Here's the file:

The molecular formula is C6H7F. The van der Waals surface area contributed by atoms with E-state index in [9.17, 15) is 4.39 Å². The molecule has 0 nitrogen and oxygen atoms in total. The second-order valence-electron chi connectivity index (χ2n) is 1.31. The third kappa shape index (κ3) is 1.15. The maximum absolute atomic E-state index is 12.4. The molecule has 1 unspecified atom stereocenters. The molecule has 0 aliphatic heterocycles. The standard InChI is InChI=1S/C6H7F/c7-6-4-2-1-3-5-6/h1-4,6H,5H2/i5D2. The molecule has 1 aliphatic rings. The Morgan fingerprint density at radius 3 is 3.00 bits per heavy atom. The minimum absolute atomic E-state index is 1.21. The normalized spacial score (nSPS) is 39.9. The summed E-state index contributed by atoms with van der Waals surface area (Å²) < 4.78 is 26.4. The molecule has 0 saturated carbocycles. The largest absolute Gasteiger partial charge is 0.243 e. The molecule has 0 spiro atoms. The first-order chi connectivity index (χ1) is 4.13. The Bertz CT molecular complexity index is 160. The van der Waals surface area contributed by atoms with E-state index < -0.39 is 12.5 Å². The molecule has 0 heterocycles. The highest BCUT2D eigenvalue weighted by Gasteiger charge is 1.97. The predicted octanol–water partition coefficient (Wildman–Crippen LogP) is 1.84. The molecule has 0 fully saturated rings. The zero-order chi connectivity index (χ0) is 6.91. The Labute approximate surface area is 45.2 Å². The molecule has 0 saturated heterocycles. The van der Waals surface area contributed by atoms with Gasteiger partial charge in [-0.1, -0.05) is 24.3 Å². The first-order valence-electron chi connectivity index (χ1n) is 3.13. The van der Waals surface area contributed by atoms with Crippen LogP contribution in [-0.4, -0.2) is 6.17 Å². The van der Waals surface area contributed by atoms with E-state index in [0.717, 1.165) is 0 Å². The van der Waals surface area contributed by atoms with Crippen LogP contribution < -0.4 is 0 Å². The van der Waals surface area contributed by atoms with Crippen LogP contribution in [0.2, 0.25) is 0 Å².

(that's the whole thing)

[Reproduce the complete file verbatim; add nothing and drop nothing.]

The molecular formula is C6H7F. The van der Waals surface area contributed by atoms with E-state index in [9.17, 15) is 4.39 Å². The molecule has 0 nitrogen and oxygen atoms in total. The second-order valence-electron chi connectivity index (χ2n) is 1.31. The third kappa shape index (κ3) is 1.15. The maximum absolute atomic E-state index is 12.4. The molecule has 1 unspecified atom stereocenters. The molecule has 0 aliphatic heterocycles. The standard InChI is InChI=1S/C6H7F/c7-6-4-2-1-3-5-6/h1-4,6H,5H2/i5D2. The molecule has 1 aliphatic rings. The Morgan fingerprint density at radius 3 is 3.00 bits per heavy atom. The minimum absolute atomic E-state index is 1.21. The normalized spacial score (nSPS) is 39.9. The summed E-state index contributed by atoms with van der Waals surface area (Å²) < 4.78 is 26.4. The molecule has 0 saturated carbocycles. The largest absolute Gasteiger partial charge is 0.243 e. The molecule has 0 spiro atoms. The first-order chi connectivity index (χ1) is 4.13. The Bertz CT molecular complexity index is 160. The van der Waals surface area contributed by atoms with E-state index < -0.39 is 12.5 Å². The molecule has 0 heterocycles. The highest BCUT2D eigenvalue weighted by Gasteiger charge is 1.97. The predicted octanol–water partition coefficient (Wildman–Crippen LogP) is 1.84. The molecule has 0 fully saturated rings. The zero-order chi connectivity index (χ0) is 6.91. The Labute approximate surface area is 45.2 Å². The molecule has 0 saturated heterocycles. The van der Waals surface area contributed by atoms with Gasteiger partial charge in [-0.1, -0.05) is 24.3 Å². The first-order valence-electron chi connectivity index (χ1n) is 3.13. The van der Waals surface area contributed by atoms with Crippen LogP contribution in [-0.4, -0.2) is 6.17 Å². The van der Waals surface area contributed by atoms with E-state index in [0.717, 1.165) is 0 Å². The van der Waals surface area contributed by atoms with Crippen LogP contribution < -0.4 is 0 Å². The van der Waals surface area contributed by atoms with Crippen LogP contribution in [0.2, 0.25) is 0 Å².